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May 20, 2012

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laura

thanks for posting this. with the current (republican) political chatter about christian based morals in our society, i have often wondered where such widespread support must exist because i don't see it here in new england either. maybe new englanders aren't as public about their faith or maybe there really is a difference. nevertheless some food for thought.

jill i

I recently visited a former college boyfriend who is very very ardent and active in his Christian faith. He is feeling a call to mission. My attempt to relate by telling him I respected Jesus as a teacher prompted an angry outburst from him because, he said Jesus is not just a teacher, he is the Savior! Anyway, we attended a wedding with 600 similarly ardent Christians and boy was it a culture shock for me.This was in conservative Scottsdale Arizona.Needless to say, my thought that there might be a rekindled romance were dashed as it was clear his faith and practice of Christianity did not include room for someone who did not share his beliefs as a mate. Just a riff here...

Marcus

If you are going to compare, it is vital that you compare like with like.

Comparing a bead-holding Tibetan gandmother with an American teenager in a Jesus t-shirt wouldn't be fair for example.

But if you compared that devout Tibetan Buddhist grandmother with her American devout Christian counterpart, then I suspect that there would be very little difference between them in terms of spiritual maturity and compassionate response.

Moleary93

Compared to the South and midwest, you won't find very much ardent (not to say "strident") Christianity in New England, unless you go to rural places, especially north or west of Boston. Although, you'll find a lot more if you can get by in Spanish or Portuguese. But that brand of fire-baptized religion has gone way down in popularity in this part of the world, especially since the last world war. Or was it the death of the Mathers?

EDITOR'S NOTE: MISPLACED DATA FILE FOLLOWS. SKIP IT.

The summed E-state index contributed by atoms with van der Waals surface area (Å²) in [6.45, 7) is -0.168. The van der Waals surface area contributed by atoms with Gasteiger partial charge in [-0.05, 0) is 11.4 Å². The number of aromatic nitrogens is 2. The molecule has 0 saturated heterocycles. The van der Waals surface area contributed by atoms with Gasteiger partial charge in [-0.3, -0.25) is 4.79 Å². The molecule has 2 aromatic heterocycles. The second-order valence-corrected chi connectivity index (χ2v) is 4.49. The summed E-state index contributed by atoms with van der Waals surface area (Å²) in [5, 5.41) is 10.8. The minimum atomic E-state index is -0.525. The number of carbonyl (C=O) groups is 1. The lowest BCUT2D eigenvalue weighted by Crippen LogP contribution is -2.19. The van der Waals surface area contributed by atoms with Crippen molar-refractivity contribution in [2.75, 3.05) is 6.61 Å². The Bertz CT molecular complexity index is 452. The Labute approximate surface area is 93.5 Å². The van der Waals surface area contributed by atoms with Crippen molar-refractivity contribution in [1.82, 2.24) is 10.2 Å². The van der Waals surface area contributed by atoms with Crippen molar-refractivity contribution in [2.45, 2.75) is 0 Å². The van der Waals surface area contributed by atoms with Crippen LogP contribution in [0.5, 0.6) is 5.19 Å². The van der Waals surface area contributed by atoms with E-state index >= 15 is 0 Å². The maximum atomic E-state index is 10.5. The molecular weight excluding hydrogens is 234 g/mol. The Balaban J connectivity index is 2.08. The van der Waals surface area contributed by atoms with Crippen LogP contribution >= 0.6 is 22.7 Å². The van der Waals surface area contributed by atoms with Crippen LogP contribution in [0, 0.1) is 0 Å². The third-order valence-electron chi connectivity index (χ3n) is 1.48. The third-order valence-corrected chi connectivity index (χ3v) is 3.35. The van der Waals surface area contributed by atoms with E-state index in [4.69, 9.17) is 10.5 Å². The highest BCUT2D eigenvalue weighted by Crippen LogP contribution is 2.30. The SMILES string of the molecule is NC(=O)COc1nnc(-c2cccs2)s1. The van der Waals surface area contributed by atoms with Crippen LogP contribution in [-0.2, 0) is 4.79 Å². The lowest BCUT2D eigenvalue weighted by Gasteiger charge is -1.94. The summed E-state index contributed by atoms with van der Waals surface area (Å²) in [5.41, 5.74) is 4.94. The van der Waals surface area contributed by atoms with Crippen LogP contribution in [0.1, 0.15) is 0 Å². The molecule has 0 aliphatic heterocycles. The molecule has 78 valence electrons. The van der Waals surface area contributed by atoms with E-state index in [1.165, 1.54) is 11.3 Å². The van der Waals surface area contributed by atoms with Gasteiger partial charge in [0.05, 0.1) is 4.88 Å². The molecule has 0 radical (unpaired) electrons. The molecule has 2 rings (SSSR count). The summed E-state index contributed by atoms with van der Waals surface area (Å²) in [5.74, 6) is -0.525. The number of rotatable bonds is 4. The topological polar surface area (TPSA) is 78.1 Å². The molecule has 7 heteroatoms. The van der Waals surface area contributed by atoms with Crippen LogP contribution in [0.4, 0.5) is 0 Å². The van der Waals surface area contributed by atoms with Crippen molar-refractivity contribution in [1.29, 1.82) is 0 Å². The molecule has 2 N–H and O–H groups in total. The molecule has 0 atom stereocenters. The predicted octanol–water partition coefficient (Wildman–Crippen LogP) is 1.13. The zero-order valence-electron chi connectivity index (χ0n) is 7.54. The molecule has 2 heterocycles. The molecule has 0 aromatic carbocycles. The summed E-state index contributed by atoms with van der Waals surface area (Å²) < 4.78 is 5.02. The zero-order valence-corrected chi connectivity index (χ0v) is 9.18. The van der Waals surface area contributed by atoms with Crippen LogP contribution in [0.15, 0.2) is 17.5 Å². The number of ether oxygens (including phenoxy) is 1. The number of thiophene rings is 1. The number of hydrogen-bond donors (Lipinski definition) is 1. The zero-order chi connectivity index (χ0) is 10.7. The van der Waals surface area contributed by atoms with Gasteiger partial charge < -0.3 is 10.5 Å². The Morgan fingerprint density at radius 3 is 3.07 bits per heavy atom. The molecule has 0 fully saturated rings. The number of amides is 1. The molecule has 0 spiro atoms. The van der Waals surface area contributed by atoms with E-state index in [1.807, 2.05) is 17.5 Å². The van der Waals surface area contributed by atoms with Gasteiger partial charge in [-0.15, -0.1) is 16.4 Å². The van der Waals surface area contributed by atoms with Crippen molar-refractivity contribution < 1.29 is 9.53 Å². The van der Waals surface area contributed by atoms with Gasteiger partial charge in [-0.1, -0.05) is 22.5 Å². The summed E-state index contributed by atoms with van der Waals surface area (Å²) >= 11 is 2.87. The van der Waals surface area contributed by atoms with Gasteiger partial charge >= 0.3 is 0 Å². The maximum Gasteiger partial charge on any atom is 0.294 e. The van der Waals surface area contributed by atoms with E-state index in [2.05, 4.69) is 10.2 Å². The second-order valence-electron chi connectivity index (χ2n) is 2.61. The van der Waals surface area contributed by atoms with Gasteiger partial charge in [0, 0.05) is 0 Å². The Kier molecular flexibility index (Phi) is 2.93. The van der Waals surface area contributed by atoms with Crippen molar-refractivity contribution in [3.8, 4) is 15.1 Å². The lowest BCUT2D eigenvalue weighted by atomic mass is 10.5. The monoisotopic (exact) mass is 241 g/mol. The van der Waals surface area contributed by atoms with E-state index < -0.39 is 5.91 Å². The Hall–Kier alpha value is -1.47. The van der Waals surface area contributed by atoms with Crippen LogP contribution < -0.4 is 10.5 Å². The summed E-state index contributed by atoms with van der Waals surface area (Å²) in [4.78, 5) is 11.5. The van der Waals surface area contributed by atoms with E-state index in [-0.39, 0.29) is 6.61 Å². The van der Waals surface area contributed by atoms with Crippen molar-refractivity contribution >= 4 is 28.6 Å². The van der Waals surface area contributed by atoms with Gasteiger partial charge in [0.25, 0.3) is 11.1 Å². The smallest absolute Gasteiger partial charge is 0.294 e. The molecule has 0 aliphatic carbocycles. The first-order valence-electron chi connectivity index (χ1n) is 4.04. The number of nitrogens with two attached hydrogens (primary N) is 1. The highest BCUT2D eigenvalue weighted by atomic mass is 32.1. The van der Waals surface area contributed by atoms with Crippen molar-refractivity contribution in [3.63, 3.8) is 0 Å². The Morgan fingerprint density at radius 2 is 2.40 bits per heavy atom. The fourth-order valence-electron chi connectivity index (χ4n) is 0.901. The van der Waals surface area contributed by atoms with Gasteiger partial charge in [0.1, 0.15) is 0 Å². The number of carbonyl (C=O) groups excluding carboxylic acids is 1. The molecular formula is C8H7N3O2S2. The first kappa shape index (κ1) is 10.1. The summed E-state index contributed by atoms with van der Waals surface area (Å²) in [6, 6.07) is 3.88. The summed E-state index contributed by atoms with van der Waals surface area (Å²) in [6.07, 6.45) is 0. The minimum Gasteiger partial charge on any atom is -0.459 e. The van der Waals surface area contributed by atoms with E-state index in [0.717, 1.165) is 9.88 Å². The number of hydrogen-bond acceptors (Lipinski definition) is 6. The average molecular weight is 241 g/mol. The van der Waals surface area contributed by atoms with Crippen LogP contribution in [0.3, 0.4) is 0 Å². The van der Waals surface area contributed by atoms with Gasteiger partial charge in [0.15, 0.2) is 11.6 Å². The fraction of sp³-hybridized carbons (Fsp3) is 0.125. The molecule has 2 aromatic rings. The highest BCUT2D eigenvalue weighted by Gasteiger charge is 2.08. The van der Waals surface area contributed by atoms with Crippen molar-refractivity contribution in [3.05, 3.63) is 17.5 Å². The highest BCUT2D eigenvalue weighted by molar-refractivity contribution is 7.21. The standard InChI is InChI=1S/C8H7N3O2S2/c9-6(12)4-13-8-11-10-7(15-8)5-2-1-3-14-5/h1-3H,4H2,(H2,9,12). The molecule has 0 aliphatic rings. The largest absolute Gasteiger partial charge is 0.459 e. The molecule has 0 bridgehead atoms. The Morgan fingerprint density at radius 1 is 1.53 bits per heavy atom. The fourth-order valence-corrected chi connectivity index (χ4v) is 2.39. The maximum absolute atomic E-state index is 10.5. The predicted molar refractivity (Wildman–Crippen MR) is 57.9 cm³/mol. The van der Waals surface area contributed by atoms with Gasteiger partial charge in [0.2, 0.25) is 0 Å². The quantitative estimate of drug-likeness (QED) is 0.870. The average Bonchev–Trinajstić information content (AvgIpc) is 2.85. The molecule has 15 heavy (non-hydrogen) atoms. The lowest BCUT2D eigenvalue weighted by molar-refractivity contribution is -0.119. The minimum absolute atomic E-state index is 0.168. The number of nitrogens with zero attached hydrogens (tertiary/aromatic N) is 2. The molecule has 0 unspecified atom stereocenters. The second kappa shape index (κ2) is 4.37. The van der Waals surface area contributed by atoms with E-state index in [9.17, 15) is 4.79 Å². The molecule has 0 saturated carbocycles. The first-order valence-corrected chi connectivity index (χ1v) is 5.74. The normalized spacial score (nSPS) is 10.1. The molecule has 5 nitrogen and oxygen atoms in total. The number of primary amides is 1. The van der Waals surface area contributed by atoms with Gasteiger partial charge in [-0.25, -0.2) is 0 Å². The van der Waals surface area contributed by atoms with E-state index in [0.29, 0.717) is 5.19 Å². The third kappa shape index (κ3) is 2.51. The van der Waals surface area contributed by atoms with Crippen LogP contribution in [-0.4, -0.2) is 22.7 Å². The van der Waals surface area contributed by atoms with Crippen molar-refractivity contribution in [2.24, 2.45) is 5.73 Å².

As for the Tibetan/Christian comparison, there is none. While superficially it appears that both are making a public show of their religiosity, the Tibetan is not terribly interested in whether you do likewise. The Christian, on the other hand, insists that you MUST believe as he does or face eternal damnation. It is in fact a cardinal rule of his faith that he spread his message--ironically dubbed the "good news"--to you and all the rest of the benighted world. However fervent the Tibetan, he would not consign you to the flames of hell for being...oh, let's say a Hindu. Or even a Christian.

Marcus

"The Christian, on the other hand, insists that you MUST believe as he does or face eternal damnation."

Perhaps the difference is that I'm British and not American, but thankfully, I've yet to come across a single Christian like this.

(In fact, most Christians I've come across - including some who are my best friends, Anglicans, Catholics, and Quakers - are more respectful of differences and of other religions than many Buddhists I've met and practiced with).

Given that, I think it unfair to suggest that all Christians think the same!

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